(If you need a primer on Occupy Wall Street and what it’s protesting, check this out.)
Retailers are concerned that the American consumer has permanently changed his/her ways. Take this recent article in the Wall Street Journal:
“They are trading down, consolidating shopping trips to save on gas and generally not spending a lot on discretionary purchases,” (Target CEO and Chairman) Mr. Steinhafel said.
That’s the best news I’ve heard all week! It may not have happened by choice, but a state of permanent frugality is actually very good for the average consumer. Why else would the media make it sound like a bad thing? The media needs to sell stuff constantly. Journalism today is sponsored by advertising, and digital advertising is even more cutthroat than traditional advertising in print and media (Advertiser: Your website is only getting 1 million page views a day? Sorry, LA Times, we’re moving to TMZ!). So the media wants you to think that frugal shoppers are bad for the economy. Wrong, frugal shoppers are bad for retailers. They also want you to think that a positive savings rate is bad for the economy, because it means consumers are saving more than they earn. Wrong, a positive savings rate is CRUCIAL for providing for you and your family in an emergency, not a credit card. They might not ever directly state it, but it is certainly implied that times must be good when Americans are spending more than they can afford, even though that is most certainly right before a bubble is about to burst.
Remember, “Consumer spending fuels around 70 percent of U.S. economic activity.” That means that instead of getting riled up about one-day boycotts that don’t work, permanently changing the way we shop and spend our precious, non-inflation adjusted wages, can have a real impact on the corporations that many people feel frustrated with. Change will come from both sides of the issue: we as consumers will have a bigger impact by showing restraint, not being affected by advertising, and corporations will take notice as sales will not grow by forcing an idea on to the consumer through incessant advertising.
I have been very tweet-happy regarding Occupy Wall Street and Occupy LA. I’m just pumped to see Americans speaking out against the stark stratification in our society and I appreciate the movement’s strong opposition to being classified as left/right, liberal/conservative. Those words and those parties have zero meaning to a regular person, and that’s why this movement is resonating with those of us who have never identified with a political party but are still on Team People and/or Team Common Sense. As the movement grows, the people will realize that financial clout and media clout are needed to make this into a real movement, and changing the things we “need” is a direct statement of our power and influence as a group.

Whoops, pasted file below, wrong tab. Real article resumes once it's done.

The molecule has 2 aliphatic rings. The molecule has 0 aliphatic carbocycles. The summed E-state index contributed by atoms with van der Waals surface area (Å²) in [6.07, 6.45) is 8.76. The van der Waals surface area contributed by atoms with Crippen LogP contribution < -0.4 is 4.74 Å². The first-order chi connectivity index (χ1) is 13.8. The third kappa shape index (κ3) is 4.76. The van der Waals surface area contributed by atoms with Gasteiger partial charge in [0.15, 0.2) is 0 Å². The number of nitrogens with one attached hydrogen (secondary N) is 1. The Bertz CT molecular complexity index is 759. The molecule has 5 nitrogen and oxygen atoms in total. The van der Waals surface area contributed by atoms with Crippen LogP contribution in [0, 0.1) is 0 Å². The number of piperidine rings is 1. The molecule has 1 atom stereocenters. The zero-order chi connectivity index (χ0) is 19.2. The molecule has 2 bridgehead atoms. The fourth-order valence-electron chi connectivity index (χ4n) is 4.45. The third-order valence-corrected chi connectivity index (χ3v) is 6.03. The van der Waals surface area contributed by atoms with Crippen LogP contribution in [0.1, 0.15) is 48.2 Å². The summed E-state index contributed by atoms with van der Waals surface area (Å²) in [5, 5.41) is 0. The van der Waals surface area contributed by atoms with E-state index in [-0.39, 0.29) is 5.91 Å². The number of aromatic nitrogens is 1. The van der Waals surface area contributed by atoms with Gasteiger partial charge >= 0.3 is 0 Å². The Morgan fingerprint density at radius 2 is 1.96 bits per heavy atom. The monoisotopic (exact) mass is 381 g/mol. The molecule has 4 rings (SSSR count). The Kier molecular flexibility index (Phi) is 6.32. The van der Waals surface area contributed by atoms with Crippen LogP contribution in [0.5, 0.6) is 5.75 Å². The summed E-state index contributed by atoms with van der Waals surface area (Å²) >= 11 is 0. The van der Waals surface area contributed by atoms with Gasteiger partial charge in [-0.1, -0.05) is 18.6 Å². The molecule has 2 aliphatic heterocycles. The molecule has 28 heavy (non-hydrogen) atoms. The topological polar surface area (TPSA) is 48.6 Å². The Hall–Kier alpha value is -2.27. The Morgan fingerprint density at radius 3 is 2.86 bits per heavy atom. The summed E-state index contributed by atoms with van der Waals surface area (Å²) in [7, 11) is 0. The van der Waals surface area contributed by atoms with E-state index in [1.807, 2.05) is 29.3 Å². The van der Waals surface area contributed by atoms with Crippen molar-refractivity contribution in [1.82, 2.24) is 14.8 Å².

Finally, Yahoo! commenters are always the most colorful. I read this comment recently:
Dearest 99%: This is how STUPID you 99% peasants are. You pay us $100+/mo for cable. You pay us $100+/month for cell service. You get a new $200 phone every frickin’ year. You go out to restaurants 7 days/week. You buy unnecessary apps…you go to sports games whose players don’t give a rat’s #$%$ about the fans…you pay the $4/gallon gas…shall we go on? We have a right to increase costs and profit from that. YOU DON’T LIKE IT, DON’T BUY IT!!! It’s that simple, you peasant-#$%$, peasant! We OWN you! Now get the flick off our street and go the flick home! Sincerely, the 1%
I thought it was illuminating because it shows how the 1% look down on the 99%, and yet there is a simple way out: less spending. It reminds me of the report that came out earlier this year by the Heritage Foundation about poor Americans having televisions and microwaves that Bill O’Reilly cited as evidence that they are not really that bad off. Normally, I won’t even bother wasting space on people like Bill O’Reilly, but that particular argument comes up often and it’s important to understand. Is having a refrigerator the same as being able to afford healthy foods and fresh fruits at a nearby full-service grocery store? Is having a television the same as having access to a well-rounded public education that offers your children access to rigorous academics, arts, sports and a safe haven before and after school? Is having a cell phone the same as having access to medical care that will be vital to providing preventive care that encourages exercise, a good diet and treats illnesses early on rather than later when they become more costly and complicated matters?
Yeah, I didn’t think so either. But you gotta give it to O’Reilly for continuing to defend his dim-witted opinions to the death. He can’t stop now. He’d look like a loser!
What do you think? Will spending less and frugality on the part of the average consumer have an effect on the direction of American society?